When we did test him his level was 21mml. We phoned the hospital, they asked for him to be taken in straight away and they started him on insulin injections the next morning. Lucky for us we had the knowledge about Diabetes which allowed us to diagnose it before Charlie become very ill.

He accepted his daily routine of 7 finger prick test and 4-5 insulin injections a day, and everything that goes with having diabetes very well. We put this down to the fact that he had always seen Steve do everything, so it wasn’t as scary as it is for children who have never seen the needles before.

 

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A Double Wammie 2003

By early January 2003 we had everything under control with Charlie’s diabetes when we noticed Billy - who was 8 ½ at the time, was also showing signs.  We tested him all that day and by afternoon knew that he too had developed Type 1 diabetes. He accepted this very well as he already understood a lot about diabetes because of Charlie. Billy was also diagnosed with Coeliac disease in May 2003 which means he can’t have any foods that contain gluten.  eg wheat, oats, barley, rye and malt. 

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The Hat-Trick 2004

Over the next few months we kept on testing the other children and by October 2003 we noticed that Freddie - our youngest child, was showing very early signs of diabetes. I found this a particularly hard time, as Freddie was still producing insulin but this was slowly decreasing. Why can’t I stop this from happening?

By March 2004 Freddie started on insulin injections just 2 months before his third birthday. He also accepted this very well because he was going to be like Dad and his 2 other brothers. Freddie was then diagnosed with Coeliac disease in November 2005.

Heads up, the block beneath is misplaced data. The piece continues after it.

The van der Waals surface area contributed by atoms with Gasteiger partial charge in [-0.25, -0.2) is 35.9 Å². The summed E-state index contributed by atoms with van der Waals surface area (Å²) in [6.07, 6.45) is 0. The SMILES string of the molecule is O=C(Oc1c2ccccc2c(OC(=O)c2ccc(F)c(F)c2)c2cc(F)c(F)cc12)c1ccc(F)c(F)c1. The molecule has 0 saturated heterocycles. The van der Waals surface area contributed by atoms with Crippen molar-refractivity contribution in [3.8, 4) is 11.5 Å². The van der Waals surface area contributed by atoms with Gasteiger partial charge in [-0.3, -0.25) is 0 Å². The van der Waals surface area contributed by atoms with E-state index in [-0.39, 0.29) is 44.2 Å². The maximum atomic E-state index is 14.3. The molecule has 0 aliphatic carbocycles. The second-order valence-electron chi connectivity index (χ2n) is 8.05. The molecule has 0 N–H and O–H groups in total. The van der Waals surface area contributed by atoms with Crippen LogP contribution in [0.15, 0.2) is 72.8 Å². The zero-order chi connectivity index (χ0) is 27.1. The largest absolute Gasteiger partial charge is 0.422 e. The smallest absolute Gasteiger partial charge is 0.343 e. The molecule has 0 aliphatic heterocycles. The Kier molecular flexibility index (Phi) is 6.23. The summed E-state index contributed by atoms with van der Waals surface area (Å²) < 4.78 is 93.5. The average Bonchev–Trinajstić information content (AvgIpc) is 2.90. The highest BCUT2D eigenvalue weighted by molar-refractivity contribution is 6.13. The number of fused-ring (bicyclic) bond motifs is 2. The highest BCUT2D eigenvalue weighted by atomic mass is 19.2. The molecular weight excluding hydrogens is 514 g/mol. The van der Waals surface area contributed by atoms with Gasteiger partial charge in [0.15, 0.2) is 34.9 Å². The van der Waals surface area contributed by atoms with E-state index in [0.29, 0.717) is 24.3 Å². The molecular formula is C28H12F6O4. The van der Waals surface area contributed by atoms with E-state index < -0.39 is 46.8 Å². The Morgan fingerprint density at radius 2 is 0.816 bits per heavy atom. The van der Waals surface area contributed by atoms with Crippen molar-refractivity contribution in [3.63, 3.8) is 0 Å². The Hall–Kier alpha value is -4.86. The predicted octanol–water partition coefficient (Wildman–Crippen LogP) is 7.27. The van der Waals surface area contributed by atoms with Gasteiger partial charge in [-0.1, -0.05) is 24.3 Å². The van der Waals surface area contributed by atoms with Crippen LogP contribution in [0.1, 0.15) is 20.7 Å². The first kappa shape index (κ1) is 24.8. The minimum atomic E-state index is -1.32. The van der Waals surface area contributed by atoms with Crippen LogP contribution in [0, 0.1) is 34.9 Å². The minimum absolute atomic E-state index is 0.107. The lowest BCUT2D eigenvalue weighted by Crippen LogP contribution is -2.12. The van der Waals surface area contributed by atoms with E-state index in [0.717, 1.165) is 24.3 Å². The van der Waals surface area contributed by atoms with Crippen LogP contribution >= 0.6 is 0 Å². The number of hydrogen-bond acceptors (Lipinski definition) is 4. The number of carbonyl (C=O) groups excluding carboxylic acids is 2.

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Something different 2006

Late 2005 Sunita - aged 9 ½, was playing basketball when she collapsed on the court.  After a visit to the doctor he put it down to a fainting episode. In Feb 2006 Sunita had another fainting episode after swimming. We took her to a neurologist who informed us that there was a slim chance it was Epilepsy and if so, the seizures would become more frequent and stronger. Within 2 weeks she had another seizure, this time she didn’t faint but her face jumped and twitched uncontrollably. I phoned the specialist and he suggested we have an MRI to rule anything else out, before starting her on Epilepsy medication.
 

Following the MRI we went to visit the specialist. Steven, Sunita and I entered his room and within 5 minutes our whole world came crashing down.  We were told that she had a brain tumor.  Here we were worried about putting her on epilepsy medication, and now we are being told that our daughter has a brain tumor.  Sunita was in the room at the time so we had to be very mindful about what questions we asked.  They couldn’t tell us much more than, it was a hamartoma or a low grade glioma, which has a very broad spectrum.  The tumor was in the Thalamus (core of the brain) which is responsible for all of her gross motor nerves so we couldn’t do a biopsy.  Now we have to wait and see if it is growing and how quickly.  We had to wait 3 months before the next MRI until we would know if it was growing and if so how fast.  As anyone would imagine this was a very difficult time.